Pragmatic, equivocate, censure, qualify and temperate: Do you know the meanings of each of these words? If you are an SAT student, it behooves you to make sure you do, because according to Tutor Ted, they are the five most essential words on the SAT Critical Reading section. Learn why they are important and get a page with their definitions from Ted's homepage.
Five important words are a good start, but how can students manage to learn all the big words they need to master in order to achieve a top score in the SAT Critical Reading? Among the myriad books, digital apps, games and other test prep tools, flashcards still stand out – they're handy and they work. Students can make their own, use apps like Quizlet.com to study on the go, or buy a pre-printed set.
Tutor Ted, author of the terrific SAT Solutions Manual, has just come out with a great set of SAT Vocabulary Flash Cards. They come in a solid, boxy box, very tactile. Inside, the cards are smooth, thin coated cardboard, square with rounded corners. It's all pleasant to hold and handle, which makes the study task less onerous. Included are 500 top SAT words, all with definitions, clever and memorable example sentences, and parts of speech noted. Some cards also have cartoon images to help engrave the meanings. I recently emailed Tutor Ted to ask him about his new flash card set. Here is an excerpt from his reply:
Why physical cards now that everyone seems to be going digital?
I think there's a big pedagogical advantage to having the physical stack of cards to work from. You can take a stack with you to school or rehearsal or anywhere else, you can break them up into sections and work on five, or 10, or 50 at a time. There's something about having the dedicated object that works.
How did you choose which words to include? Does it make sense to include words seen on previous SATs, or can we actually exclude those words, as lightning rarely strikes the same place twice?
Some words that are more likely to be recycled, and those are the ones we included. Not to give away all my secrets, but here is how I picked them: any personal adjective from a prior SAT that also has a clear-cut antonym (words like 'amicable' and 'malevolent,' or 'prescient' and 'myopic') are likely candidates for reuse. More obscure words, especially nouns, did not make the cut. I don't think there is a high-chance that the SAT will reuse 'bureaucratization,' so I left it out. I also favored words that show up in reading comprehension questions as tone words or literary devices. Beyond that, I strove for the words at the difficulty level of those that appear on the last 2-3 questions. A few favorite obscure words did make the cut, like 'calumny.' I just love that word.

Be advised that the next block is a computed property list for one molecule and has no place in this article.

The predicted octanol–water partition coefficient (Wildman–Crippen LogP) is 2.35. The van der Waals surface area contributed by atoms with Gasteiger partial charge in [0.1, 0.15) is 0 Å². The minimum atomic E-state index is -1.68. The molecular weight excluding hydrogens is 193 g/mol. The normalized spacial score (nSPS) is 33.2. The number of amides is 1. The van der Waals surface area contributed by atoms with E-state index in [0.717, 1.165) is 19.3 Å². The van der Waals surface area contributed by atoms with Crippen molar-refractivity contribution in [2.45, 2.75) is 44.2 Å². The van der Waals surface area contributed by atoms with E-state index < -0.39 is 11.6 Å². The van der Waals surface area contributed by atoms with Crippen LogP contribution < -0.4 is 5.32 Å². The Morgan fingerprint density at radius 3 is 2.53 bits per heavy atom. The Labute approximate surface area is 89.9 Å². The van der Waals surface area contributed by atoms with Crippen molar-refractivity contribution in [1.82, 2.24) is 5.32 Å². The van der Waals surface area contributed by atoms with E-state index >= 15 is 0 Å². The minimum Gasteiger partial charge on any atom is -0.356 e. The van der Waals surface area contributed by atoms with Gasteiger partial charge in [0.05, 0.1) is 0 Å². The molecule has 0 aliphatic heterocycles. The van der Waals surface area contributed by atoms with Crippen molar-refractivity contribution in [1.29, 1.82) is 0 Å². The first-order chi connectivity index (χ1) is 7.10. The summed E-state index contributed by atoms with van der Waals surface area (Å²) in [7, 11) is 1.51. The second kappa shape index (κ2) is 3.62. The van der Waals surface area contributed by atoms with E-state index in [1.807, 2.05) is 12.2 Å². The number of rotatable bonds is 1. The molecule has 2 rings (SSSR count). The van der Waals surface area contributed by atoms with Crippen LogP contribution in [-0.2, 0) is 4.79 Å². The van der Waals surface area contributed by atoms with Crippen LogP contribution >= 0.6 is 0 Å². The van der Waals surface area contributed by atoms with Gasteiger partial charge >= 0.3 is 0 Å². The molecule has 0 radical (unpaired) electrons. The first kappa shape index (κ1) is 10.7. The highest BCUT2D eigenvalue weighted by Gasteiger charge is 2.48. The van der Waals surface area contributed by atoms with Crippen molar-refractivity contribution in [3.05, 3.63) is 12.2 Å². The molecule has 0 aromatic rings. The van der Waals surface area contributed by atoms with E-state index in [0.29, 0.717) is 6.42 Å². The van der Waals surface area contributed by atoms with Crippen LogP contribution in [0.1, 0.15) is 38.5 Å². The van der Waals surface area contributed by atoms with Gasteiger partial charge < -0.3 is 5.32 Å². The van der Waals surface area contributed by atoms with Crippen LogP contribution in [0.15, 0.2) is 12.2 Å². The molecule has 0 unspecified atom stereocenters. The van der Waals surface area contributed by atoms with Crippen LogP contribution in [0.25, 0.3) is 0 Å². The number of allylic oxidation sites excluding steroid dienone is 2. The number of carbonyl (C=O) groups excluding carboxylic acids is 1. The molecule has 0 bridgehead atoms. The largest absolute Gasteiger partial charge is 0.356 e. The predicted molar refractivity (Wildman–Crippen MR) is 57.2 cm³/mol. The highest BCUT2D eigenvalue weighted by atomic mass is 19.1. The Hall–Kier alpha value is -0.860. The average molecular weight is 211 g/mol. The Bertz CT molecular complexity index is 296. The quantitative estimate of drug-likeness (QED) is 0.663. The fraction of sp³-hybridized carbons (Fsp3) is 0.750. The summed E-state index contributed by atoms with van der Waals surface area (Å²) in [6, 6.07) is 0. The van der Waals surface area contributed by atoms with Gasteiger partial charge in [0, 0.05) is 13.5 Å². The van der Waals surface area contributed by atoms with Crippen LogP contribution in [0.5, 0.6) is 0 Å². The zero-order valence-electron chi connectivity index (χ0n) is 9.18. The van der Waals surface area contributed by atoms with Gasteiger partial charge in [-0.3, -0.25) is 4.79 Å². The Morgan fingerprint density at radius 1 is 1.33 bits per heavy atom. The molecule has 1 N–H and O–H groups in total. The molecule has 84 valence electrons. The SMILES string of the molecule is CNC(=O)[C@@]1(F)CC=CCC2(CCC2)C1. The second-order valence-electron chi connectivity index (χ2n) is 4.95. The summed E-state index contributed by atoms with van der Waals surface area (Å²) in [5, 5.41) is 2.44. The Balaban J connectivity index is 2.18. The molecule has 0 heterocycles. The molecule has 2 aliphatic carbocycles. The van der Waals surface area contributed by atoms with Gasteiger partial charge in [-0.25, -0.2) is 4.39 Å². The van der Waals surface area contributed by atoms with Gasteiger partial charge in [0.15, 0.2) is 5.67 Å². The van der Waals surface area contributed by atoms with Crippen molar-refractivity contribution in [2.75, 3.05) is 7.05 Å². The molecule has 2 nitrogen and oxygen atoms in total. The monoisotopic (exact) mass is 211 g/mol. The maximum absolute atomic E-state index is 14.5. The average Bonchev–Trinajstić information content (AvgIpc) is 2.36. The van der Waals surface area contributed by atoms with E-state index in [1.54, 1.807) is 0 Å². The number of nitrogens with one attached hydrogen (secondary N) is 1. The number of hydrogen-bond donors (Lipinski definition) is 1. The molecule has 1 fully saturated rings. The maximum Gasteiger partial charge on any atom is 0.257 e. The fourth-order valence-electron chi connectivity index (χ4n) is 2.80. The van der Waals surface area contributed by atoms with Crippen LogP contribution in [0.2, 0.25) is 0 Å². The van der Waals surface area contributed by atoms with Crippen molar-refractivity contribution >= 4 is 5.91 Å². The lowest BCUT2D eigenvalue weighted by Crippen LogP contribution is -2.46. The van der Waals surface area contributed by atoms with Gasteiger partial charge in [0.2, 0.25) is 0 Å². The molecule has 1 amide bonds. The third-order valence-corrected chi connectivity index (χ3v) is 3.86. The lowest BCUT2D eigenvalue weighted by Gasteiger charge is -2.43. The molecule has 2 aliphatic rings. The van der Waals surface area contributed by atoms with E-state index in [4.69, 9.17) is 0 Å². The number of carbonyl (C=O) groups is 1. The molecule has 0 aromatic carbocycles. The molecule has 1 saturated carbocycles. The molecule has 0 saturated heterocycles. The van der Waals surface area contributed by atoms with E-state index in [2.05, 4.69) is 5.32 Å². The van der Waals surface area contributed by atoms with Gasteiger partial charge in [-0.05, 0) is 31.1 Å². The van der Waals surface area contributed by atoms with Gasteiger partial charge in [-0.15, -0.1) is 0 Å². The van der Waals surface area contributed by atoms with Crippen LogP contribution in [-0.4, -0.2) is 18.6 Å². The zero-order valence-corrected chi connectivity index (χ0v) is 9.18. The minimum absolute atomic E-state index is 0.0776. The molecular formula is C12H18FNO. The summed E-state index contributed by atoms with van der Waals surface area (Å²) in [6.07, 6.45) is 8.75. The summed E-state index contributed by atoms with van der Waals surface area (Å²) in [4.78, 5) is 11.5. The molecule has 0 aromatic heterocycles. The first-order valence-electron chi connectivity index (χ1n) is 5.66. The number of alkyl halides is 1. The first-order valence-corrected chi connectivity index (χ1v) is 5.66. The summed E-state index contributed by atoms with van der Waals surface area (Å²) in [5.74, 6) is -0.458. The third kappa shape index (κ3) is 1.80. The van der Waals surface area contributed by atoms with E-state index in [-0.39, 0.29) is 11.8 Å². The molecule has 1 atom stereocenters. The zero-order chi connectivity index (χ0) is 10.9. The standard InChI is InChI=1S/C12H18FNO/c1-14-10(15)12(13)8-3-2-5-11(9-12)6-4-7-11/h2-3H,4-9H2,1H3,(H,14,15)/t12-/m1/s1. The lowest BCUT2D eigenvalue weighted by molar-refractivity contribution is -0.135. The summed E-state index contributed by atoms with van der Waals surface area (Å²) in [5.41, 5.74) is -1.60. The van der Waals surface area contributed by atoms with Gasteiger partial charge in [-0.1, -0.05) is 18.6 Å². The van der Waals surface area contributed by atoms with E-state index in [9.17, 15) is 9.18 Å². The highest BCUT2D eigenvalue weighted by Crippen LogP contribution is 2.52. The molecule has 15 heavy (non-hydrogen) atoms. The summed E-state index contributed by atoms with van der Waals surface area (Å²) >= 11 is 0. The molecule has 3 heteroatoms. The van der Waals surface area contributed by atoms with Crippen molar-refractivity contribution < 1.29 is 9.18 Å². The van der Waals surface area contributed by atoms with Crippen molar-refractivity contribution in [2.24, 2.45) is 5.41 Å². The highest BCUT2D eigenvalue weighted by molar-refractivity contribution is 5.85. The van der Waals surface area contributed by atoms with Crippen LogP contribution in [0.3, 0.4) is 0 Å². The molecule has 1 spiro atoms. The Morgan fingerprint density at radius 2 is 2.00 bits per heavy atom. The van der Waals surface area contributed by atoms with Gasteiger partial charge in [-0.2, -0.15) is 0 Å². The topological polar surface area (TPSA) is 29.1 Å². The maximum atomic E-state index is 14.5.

How much time should students devote to vocab-building for the SAT and how many words should they try to learn a week?
In the ideal scenario, students will use these cards over a long enough period of time in order to make it easier to differentiate each word in their heads. If they learned five words a day, it would take 100 days to get through the stack. That's three months – with a little planning, anyone can pull that off. If it turns into more of a rush job, and your SAT is in two weeks, you can still learn a BUNCH of words.
The cards are a great investment in something that students can do that measurably adds to their skill set. Students who build their vocabulary do not only gain on their SAT. They understand more advanced readings and write more eloquently right now in high school and they will benefit from that ability in college and beyond.
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About the author: Karen Berlin Ishii, a graduate of Brown University, has 25+ years of experience as a teacher and test prep tutor. Karen teaches students in New York and internationally via Skype for the PSAT, SAT, ACT, ISEE, SSAT, SHSAT, IELTS, TOEFL and GRE, and also offers tutoring in reading, writing and math. Learn more about Karen at karenberlinishii.com.